Staying Healthy While Coping With Grief | SBM


Valery Bodziony, MS, University of Louisville

In May 2022, more than 6.2 million people died from COVID-19. Each death is that of a loved one or family member who has been lost.

The weight of grief caused by the pandemic is difficult to fully process. The loss of lives, jobs, social interactions and what we all knew was “normal” affects us all. With so much grief around the world, it is important to understand the physical health effects of dealing with grief.

Create a healthy grieving process

Grieving can cause emotional and physical reactions that can affect our health. The grieving process leads to times of intense pain and it can be difficult to continue with daily routines, including adopting healthy behaviors.

Research has shown that grief is linked to decreased physical health. Mourners visit the doctor more frequently and report more symptoms of illness than others. Prolonged grief can lead to the development of complicated grief. It is an unhealthy form of grief so severe and continuous that someone feels unable to move on.

Grief and bereavement can also be associated with poor sleep quality, increased weight gain, physical inactivity, and unhealthy eating behaviors.

Actively engaging in positive health behaviors can help counter these effects. Emotional support and other interventions are very important for healthy grief. Research suggests that physical activity, good sleep, and a healthy diet may be just as important.

Here are some tips that can help ease the grieving process and improve your overall well-being.

Be active. Physical activity can help cope with grief. Regular exercise can improve mood, provide pleasure and increase opportunities for social interaction. All of this can be beneficial during the grieving process.

In a recent study, people who were physically active before their loss had an easier time navigating the grieving process. This suggests that physical activity can prevent mental and physical health problems following a loss. This activity does not need to be strenuous. The key is to get your body moving however you can.

To go for a walk. Physical activity can be as simple as taking a short walk. Walking has shown many physical and mental health benefits.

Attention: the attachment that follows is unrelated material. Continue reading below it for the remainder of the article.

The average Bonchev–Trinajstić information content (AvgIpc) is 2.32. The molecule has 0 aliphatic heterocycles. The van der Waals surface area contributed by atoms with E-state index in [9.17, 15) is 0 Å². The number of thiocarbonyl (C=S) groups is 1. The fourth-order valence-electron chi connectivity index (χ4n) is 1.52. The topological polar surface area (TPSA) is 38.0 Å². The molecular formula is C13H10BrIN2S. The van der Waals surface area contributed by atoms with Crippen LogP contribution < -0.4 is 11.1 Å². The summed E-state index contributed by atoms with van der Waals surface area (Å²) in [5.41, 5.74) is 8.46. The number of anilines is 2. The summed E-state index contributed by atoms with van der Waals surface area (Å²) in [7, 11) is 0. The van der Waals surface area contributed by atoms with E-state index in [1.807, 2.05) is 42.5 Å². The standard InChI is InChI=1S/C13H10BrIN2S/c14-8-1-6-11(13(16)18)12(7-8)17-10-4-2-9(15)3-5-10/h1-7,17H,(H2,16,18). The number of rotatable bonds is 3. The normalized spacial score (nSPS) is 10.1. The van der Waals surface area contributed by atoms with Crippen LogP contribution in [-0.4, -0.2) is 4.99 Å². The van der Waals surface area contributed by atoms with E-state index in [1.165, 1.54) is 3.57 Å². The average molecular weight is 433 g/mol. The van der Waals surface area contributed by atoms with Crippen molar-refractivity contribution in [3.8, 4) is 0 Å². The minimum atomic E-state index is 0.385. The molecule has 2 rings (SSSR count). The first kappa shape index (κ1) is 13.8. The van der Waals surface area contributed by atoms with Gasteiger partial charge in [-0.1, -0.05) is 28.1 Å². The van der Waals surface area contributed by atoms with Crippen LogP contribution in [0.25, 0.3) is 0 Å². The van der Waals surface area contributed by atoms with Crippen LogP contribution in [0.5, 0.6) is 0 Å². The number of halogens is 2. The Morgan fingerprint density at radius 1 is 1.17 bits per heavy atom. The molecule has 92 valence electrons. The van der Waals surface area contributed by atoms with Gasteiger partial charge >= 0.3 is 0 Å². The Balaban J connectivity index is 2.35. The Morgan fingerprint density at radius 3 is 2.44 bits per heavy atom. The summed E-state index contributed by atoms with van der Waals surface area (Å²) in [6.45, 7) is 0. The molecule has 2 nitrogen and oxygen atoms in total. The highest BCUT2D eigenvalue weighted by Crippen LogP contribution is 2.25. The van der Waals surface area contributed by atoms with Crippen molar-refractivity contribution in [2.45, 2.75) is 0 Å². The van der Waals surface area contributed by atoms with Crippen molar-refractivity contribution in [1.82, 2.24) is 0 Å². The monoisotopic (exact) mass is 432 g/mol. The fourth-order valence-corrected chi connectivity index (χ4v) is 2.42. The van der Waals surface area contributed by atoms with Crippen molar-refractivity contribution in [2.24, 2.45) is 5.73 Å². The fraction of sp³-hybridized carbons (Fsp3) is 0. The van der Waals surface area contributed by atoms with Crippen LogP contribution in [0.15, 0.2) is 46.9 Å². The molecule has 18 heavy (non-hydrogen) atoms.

This is also true during the grieving process. In fact, a 40-minute walk in nature has been shown to significantly reduce stress. If possible, you can try going for a walk with a friend or family member. Walking with another person has been shown to have even more positive health benefits.

Sleep well, and enough! People who are grieving are more at risk of developing sleep disorders. These include poor sleep quality, problems falling asleep and sleeping, shorter sleep duration, and anxious nighttime awakenings.

The National Sleep Foundation recommends getting at least 7-8 hours of sleep per night. Creating a regular sleep schedule and routine is important for coping with grief.

Have a healthy diet. Grief is often linked to poor nutrition. A grieving person may be more likely to skip meals, eat alone, have trouble preparing meals, or eat an unbalanced diet.

Try to incorporate fruits and vegetables into your meals. When possible, eat with friends and family or learn to prepare new meals. You can also try eating several small meals throughout the day to keep you well nourished through the grieving process.

Other resources for coping with grief

Being active, sleeping well and eating healthy aren’t the only ways to support a healthy grieving process. If you have suffered a loss and think you may be grieving, please explore the following resources. Your healthcare professional can also help you find ways to cope with the health effects of grief.

National Institute of Aging
Find a therapist

This article is dedicated to my maternal grandfather (1923-2021), as well as my paternal grandmother (1939-2021), survived by my grandfather, Dennis Bodziony, Sr.

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